7. Easier to Be Good liberation

Peter’s was the green revolution, a call for a return to the villages and the land “to make that kind of society where it is easier for people to be good.”  – Dorothy Day

“The greatest challenge of the day is: how to bring about a revolution of the heart, a revolution which has to start with each one of us? When we begin to take the lowest place, to wash the feet of others, to love our brothers [and sisters] with that burning love, that passion, which led to the Cross, then we can truly say, ‘Now I have begun.'” – Dorothy Day

Brene Brown: TED Talk1 and TED2,  and books Daring Greatly, Rising Strong

8. Clarification of thought, What the Catholic Worker Believes

The first point in Peter Maurin’s program was the need for clarification of thought, the need to clarify the “theory of revolution.” He used to quote Lenin as saying, “there can be no revolution without a theory of revolution.”

We value manual labor, in a capitalist society that rejects it as inconvenient and undignified. People often don’t have access to meaningful work that pays a living wage.  Within our ability, we try to share our time and talents with each other, knowing that everyone has a gift to offer the larger world.

What the Catholic Worker Believes – Peter Maurin resistanc-is-fertile1 (1)

  1. The Catholic Worker believes in the gentle personalism of traditional Catholicism.
  2. The Catholic Worker believes in the personal obligation of looking after the needs of our sisters and brothers.
  3. The Catholic Worker believes in the daily practice of the Works of Mercy.
  4. The Catholic Worker believes in Houses of Hospitality for the immediate relief of those who are in need.
  5. The Catholic Worker believes in the establishment of Farming Communes where each person works according to their ability and gets according to their need.
  6. The Catholic Worker believes in creating a new society within the shell of the old with the philosophy of the new, which is not a new philosophy but a very old philosophy, a philosophy so old that it looks like new.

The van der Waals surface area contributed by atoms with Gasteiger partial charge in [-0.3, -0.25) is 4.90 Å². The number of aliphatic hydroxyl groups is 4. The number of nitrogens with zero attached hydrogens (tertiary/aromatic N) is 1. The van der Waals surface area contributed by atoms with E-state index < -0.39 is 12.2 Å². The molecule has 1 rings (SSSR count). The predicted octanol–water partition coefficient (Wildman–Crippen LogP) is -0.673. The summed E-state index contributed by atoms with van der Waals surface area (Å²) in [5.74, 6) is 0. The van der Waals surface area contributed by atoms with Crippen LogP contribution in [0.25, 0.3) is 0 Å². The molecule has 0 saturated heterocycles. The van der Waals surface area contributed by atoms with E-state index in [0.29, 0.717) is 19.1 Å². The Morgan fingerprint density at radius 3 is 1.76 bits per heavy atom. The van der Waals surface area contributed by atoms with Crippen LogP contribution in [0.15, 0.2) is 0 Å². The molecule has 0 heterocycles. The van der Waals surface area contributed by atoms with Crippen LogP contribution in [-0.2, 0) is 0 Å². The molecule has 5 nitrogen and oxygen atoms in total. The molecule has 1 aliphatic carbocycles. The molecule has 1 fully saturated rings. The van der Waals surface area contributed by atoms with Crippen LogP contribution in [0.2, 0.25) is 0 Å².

9. Resource Sharing

Houses of hospitality are centers for learning to do the acts of love, so that the poor can receive what is, in justice, theirs, the second coat in our closet, the spare room in our home, a place at our table. (Aims and Means of Catholic Worker)

Understanding class

 “On the plane of individual ethics we believe that a certain kind of poverty is the ideal economic rule of personal life. But by poverty in this sense we do not mean an indiscreet asceticism or a shameful miserliness. We refer rather to a contempt for the material attachments that enslave, a desire for simplicity, a state of adaptability and freedom, which does not exclude magnificence or generosity, nor even some striving for riches, providing such endeavours are not avaricious” (Emmanuel Mounier, The Personalist Manifesto)

10. Active Nonviolence shell of the old2

We believe in active nonviolence. In the setting of Karen House, this takes many forms, as we can be exposed to many forms of state and personal violence.  Sometimes living out nonviolence means patiently allowing a sandwich guest to vent; sometimes it means finding creative alternatives to calling the police in a tense situation; sometimes it means directly challenging state oppression in protests or direct actions. We acknowledge the ways that the term “nonviolence” has been used to silence certain voices, especially those of people of color, which we see itself as a  form of violence.  We promote active, risk-taking, powerful acts of nonviolence (both big and small) that promote love, connection and justice.

The clergy’s place is with the protesters in Ferguson

Solidarity, Nonviolence, and Ferguson: A Catholic Worker Reflection

11. No vision statement is as good as face-to-face interaction!  Call or visit us!